David Cameron is looking lonely. On the other side of the channel, Germany and France are talking about binding themselves ever more closely in the quest to save the euro. Across the Atlantic, Barack Obama pays lip service to a special relationship with Britain, but that’s about it. The prime minister is in need of chums.
Mr Cameron’s predicament brings to mind the adage that we should be careful what we wish for. His coalition government has been urging Angela Merkel and Nicolas Sarkozy to get on with building a fiscal union. The calculation has been that if the single currency falls apart, Britain’s economic prospects will turn from bleak to cataclysmic.
Yet now eurozone leaders are heading in the desired direction, Mr Cameron finds himself banished. The other day, what had been billed as a full-blown summit with Mr Sarkozy was downgraded by the Elysée to a working lunch. Ms Merkel’s aides say she wants to stay on good terms with Mr Cameron – as long, that is, as he does not get in the way.
British prime ministers have been here before. I recall reporting on European summits at which the only other leader to give Margaret Thatcher the time of day was the then Dutch premier Ruud Lubbers. John Major drove even the kindly Dutch to despair by declaring war on Brussels over, of all things, beef. Gordon Brown’s alternating absenteeism and grandstanding won him few friends among Europeans.
For all that, Mr Cameron is in a tougher position than most. His predecessors could usually lift their spirits with a trip to Washington. Britain’s prime minister was once assured of a warm reception at the White House. That is all over.
To the extent the US still pays attention to the transatlantic relationship, it has only one concern. The administration wants Europe to rescue the euro before the sovereign debt crisis wrecks Mr Obama’s re-election hopes. Without influence in Berlin or Paris, Mr Cameron cannot expect a look-in in Washington.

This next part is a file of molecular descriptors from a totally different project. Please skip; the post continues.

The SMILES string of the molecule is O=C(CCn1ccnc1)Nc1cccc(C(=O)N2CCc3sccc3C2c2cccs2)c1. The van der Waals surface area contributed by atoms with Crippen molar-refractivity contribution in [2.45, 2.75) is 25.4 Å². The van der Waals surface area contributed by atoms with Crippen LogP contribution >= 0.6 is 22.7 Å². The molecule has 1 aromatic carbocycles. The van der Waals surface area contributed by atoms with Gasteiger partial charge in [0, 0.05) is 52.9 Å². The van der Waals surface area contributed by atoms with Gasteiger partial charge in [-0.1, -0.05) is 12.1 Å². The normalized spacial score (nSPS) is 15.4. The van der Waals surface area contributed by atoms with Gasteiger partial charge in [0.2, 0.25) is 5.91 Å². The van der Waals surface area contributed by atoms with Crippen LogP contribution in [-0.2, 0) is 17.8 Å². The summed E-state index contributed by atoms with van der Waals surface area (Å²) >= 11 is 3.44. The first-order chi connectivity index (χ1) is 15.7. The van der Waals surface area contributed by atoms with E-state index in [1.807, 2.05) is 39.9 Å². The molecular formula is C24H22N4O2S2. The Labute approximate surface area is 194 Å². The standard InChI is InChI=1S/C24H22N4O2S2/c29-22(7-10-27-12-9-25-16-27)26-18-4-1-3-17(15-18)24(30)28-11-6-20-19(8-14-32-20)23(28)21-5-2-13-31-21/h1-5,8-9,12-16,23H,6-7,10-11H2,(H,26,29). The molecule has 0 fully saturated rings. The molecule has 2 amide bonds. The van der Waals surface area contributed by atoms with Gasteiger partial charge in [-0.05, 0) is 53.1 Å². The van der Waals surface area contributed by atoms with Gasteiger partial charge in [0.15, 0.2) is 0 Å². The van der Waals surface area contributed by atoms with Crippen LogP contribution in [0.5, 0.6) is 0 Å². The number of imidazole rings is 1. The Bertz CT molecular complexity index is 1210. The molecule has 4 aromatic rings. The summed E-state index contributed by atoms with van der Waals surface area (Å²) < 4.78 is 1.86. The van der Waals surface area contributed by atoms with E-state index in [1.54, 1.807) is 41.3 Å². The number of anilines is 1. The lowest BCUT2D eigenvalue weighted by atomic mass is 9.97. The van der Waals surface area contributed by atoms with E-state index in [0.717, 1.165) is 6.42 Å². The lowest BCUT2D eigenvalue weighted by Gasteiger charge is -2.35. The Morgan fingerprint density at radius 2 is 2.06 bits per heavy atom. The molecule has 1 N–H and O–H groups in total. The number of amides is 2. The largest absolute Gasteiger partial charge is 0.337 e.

Mrs Thatcher and then Tony Blair both managed to leverage economic success at home into influence abroad. This is not a trick available to Mr Cameron. British politicians have been indulging in a spot of schadenfreude. Wasn’t Britain clever to stay out of the single currency? The snag is that it ruined things without Europe’s help. Last week George Osborne, the chancellor, foreshadowed a dismal decade of low growth and static living standards. Understandably, others are nowadays disinclined to take lessons in economics from the British.
To the horror of his own diplomats, the prime minister’s first response to the euro crisis was to tell Ms Merkel he did not want to join any of the discussions about the future of the single currency. More recently, he has woken up to the danger of leaving an empty chair.
As soon as eurozone governments share decision-making about fiscal policy they will start making rules that affect all 27 members of the European Union – most obviously in relation to the single market and financial regulation. The City of London looks particularly vulnerable. There have already been clashes about a financial transactions tax and new capital rules for banks.
So what to do if you are Britain’s prime minister? Well, Mr Cameron should start with three “don’ts”. The first says don’t hector. As Charles Grant notes in the Centre for European Reform’s latest bulletin, Germany and France have a Plan B if Mr Cameron climbs on to his soap box: they can bypass him with a deal among the 17 eurozone states.
The second don’t says avoid delusion. Mr Cameron should not think that Britain can lead a powerful new alliance of the “outs”. It tried that 50 years ago with the European Free Trade Area. Sure, the other 9 EU members outside the eurozone have a shared interest with Britain in preventing the euro group from making all the rules. Unlike Britain, though, most of the “outs” want eventually to be “ins”.
The third “don’t” is any attempt to attach conditions to British acquiescence in treaty changes. Tory MPs want Mr Cameron to secure the repatriation of powers from Brussels. Such a deal is for the birds. As Mr Grant observes, asking for more British opt-outs would hasten a Franco-German move to plan B.
As for the “dos”, there is only one. Make friends to influence people. Counter-intuitive as it may seem for the Tories, who have so long demonised Brussels, Britain’s best ally in all this is probably the European Commission. It shares Britain’s interest in preserving decision-making at 27.
Mr Cameron might also take a flight to Rome. Mario Monti, Italy’s new prime minister, is an economic liberal who believes in the single market. There are some others like him both inside and outside the euro group. What’s required is creative diplomacy and some unaccustomed humility. This will not propel Britain to the centre of events. It might leave Mr Cameron a tad less lonely on the sidelines.